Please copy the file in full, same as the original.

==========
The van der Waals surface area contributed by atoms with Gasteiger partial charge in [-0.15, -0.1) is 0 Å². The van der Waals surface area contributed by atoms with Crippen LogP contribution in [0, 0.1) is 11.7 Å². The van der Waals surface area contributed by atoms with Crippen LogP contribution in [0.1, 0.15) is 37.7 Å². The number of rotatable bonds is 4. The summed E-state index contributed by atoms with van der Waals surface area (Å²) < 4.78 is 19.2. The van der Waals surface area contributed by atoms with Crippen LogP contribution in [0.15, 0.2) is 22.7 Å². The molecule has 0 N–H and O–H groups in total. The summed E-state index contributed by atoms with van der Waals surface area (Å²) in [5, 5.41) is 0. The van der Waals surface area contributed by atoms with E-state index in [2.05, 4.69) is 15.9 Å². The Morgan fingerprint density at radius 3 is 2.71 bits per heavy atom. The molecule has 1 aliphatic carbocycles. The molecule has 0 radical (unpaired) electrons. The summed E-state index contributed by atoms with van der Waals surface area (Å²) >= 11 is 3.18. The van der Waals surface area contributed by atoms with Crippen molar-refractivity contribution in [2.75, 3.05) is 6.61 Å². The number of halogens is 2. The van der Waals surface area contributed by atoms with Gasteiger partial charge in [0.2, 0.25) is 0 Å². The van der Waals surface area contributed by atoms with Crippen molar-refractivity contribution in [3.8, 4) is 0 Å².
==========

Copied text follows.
The van der Waals surface area contributed by atoms with Gasteiger partial charge in [-0.15, -0.1) is 0 Å². The van der Waals surface area contributed by atoms with Crippen LogP contribution in [0, 0.1) is 11.7 Å². The van der Waals surface area contributed by atoms with Crippen LogP contribution in [0.1, 0.15) is 37.7 Å². The number of rotatable bonds is 4. The summed E-state index contributed by atoms with van der Waals surface area (Å²) < 4.78 is 19.2. The van der Waals surface area contributed by atoms with Crippen LogP contribution in [0.15, 0.2) is 22.7 Å². The molecule has 0 N–H and O–H groups in total. The summed E-state index contributed by atoms with van der Waals surface area (Å²) in [5, 5.41) is 0. The van der Waals surface area contributed by atoms with E-state index in [2.05, 4.69) is 15.9 Å². The Morgan fingerprint density at radius 3 is 2.71 bits per heavy atom. The molecule has 1 aliphatic carbocycles. The molecule has 0 radical (unpaired) electrons. The summed E-state index contributed by atoms with van der Waals surface area (Å²) >= 11 is 3.18. The van der Waals surface area contributed by atoms with Crippen molar-refractivity contribution in [2.75, 3.05) is 6.61 Å². The number of halogens is 2. The van der Waals surface area contributed by atoms with Gasteiger partial charge in [0.2, 0.25) is 0 Å². The van der Waals surface area contributed by atoms with Crippen molar-refractivity contribution in [3.8, 4) is 0 Å².